Now come the changes. Starting with the innermost query, all the generated columns now have a “Z##” prefix to avoid collisions with the real table names. Also, I replace the OLD_CNT and NEW_CNT columns by one column: the “new” rows have 1 and the “old” rows -1.

select KEY_NUM, KEY_DATE, VAL_TS, VAL_STRING,
 -1 Z##CNT
from T_TARGET o
union all
select KEY_NUM, KEY_DATE, VAL_TS, VAL_STRING,
 1 Z##CNT
from T_SOURCE n;

When the GROUP BY is done, there are still two rows for every UPDATE. I need one row, with the data from the source. I also need to know which row requires which operation. To do this concisely, I use analytical functions on the result of the GROUP BY. This may look strange, but it is pretty powerful. (For simplicity, KEY_DATE and VAL_TS are left out of the results from now on.)

select KEY_NUM, /*KEY_DATE, VAL_TS,*/ VAL_STRING,
count(*) over(partition by KEY_NUM, KEY_DATE) show_count,
sum(Z##CNT) show_sum,
count(*) over(partition by KEY_NUM, KEY_DATE)
  - sum(Z##CNT) Z##IUD_FLAG
FROM (
  select KEY_NUM, KEY_DATE, VAL_TS, VAL_STRING,
    -1 Z##CNT
  from T_TARGET o
  union all
  select KEY_NUM, KEY_DATE, VAL_TS, VAL_STRING,
    1 Z##CNT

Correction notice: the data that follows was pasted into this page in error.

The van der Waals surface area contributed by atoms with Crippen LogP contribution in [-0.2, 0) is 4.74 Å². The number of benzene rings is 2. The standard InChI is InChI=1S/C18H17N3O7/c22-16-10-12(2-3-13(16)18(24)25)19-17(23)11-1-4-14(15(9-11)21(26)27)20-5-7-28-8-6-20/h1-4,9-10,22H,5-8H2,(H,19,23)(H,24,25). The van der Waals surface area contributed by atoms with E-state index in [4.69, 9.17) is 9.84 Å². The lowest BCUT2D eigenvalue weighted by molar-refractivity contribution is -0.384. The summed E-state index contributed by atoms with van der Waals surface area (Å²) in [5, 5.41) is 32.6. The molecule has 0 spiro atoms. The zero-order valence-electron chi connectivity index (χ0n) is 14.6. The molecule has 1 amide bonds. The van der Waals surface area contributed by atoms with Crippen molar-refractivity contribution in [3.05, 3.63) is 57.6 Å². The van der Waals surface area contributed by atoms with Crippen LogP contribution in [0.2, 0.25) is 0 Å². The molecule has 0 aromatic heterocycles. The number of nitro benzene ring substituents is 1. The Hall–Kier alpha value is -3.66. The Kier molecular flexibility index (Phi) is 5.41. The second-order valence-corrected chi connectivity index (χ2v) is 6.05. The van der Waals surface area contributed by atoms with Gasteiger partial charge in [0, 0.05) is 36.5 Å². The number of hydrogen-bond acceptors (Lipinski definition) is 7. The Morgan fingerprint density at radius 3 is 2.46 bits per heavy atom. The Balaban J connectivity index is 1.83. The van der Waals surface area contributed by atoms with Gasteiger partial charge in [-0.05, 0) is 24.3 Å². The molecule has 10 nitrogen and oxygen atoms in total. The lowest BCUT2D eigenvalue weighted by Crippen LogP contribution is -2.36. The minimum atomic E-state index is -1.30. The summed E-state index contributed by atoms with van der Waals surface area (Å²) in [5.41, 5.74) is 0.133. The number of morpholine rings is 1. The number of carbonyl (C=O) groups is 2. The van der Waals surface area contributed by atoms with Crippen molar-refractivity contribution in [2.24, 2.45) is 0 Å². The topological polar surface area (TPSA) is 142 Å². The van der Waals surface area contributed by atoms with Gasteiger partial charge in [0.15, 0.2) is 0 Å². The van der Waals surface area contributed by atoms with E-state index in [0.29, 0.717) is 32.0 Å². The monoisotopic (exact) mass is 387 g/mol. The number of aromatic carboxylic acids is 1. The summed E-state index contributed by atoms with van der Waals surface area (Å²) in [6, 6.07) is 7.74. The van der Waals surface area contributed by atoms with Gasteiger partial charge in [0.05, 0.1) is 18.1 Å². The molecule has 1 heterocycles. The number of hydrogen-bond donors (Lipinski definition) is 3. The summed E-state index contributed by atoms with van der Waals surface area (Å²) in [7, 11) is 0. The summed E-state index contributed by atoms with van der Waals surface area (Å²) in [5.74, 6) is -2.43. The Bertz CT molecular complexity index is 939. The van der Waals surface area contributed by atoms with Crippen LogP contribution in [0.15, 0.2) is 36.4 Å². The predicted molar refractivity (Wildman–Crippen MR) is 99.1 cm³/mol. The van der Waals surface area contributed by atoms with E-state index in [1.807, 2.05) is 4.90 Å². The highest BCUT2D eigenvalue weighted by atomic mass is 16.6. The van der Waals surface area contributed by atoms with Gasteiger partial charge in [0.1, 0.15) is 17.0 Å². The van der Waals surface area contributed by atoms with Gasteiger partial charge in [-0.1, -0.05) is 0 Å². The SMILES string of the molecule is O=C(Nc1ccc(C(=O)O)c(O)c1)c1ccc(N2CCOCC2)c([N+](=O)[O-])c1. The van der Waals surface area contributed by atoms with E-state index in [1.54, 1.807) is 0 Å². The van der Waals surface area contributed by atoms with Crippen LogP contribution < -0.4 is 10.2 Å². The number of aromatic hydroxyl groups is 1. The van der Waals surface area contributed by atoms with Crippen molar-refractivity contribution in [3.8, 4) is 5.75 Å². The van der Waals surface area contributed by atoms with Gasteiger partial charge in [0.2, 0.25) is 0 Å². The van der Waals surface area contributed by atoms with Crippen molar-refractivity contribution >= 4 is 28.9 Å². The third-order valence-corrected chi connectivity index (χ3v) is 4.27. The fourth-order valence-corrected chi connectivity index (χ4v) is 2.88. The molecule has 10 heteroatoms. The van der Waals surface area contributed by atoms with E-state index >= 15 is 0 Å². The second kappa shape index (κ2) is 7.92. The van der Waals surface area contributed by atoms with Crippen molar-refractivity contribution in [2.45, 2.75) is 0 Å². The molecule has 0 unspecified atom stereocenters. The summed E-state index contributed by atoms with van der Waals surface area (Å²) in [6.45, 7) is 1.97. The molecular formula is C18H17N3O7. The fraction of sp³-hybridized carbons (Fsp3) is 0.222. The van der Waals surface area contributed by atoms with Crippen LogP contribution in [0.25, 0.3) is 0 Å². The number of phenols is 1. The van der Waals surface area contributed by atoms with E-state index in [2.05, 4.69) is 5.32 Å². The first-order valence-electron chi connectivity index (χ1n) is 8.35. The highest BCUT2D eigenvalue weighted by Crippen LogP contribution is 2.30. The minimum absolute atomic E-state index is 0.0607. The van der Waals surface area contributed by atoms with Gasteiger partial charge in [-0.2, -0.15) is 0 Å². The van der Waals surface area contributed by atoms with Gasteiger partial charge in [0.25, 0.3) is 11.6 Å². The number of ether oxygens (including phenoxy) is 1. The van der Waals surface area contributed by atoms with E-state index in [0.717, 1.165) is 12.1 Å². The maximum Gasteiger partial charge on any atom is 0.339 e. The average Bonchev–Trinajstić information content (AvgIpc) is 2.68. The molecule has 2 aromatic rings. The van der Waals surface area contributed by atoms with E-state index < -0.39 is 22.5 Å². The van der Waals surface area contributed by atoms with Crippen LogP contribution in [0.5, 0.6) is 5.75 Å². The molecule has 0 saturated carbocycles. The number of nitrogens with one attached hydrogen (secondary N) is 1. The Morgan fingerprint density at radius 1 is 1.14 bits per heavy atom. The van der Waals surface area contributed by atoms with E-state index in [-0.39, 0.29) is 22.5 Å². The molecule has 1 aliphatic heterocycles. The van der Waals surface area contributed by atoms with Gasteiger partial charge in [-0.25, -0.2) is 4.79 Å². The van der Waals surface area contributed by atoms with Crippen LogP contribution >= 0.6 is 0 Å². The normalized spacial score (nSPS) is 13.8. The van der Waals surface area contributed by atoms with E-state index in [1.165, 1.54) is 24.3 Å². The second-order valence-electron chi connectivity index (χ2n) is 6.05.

from T_SOURCE n
)
group by KEY_NUM, KEY_DATE, VAL_TS, VAL_STRING
having sum(Z##CNT) != 0
KEY_NUM VAL_STRING SHOW_COUNT SHOW_SUM Z##IUD_FLAG
1 INSERT – in source, not in target **************** 1 1 0
2 DELETE – not in source, in target **************** 1 -1 2
3 UPDATE – put this in target ********************** 2 1 1
3 UPDATE – update this from source ***************** 2 -1 3

The count of rows per primary key is either 1 (for insert / delete), or 2 (for update).
The “sum” of Z##CNT is either 1 (for a “new” row) or -1 (for an “old” row). By subtracting it from the count, I get a unique result for every situation:

  • 0 for INSERT
  • 1 for the “new” UPDATE row
  • 2 for DELETE
  • 3 for the “old” UPDATE row. This is the row I don’t need.

Now I just need to filter out the unneeded rows.

select * from (
  select KEY_NUM, KEY_DATE, VAL_TS, VAL_STRING,
  count(*) over(partition by KEY_NUM, KEY_DATE)
    - sum(Z##CNT) Z##IUD_FLAG
  FROM (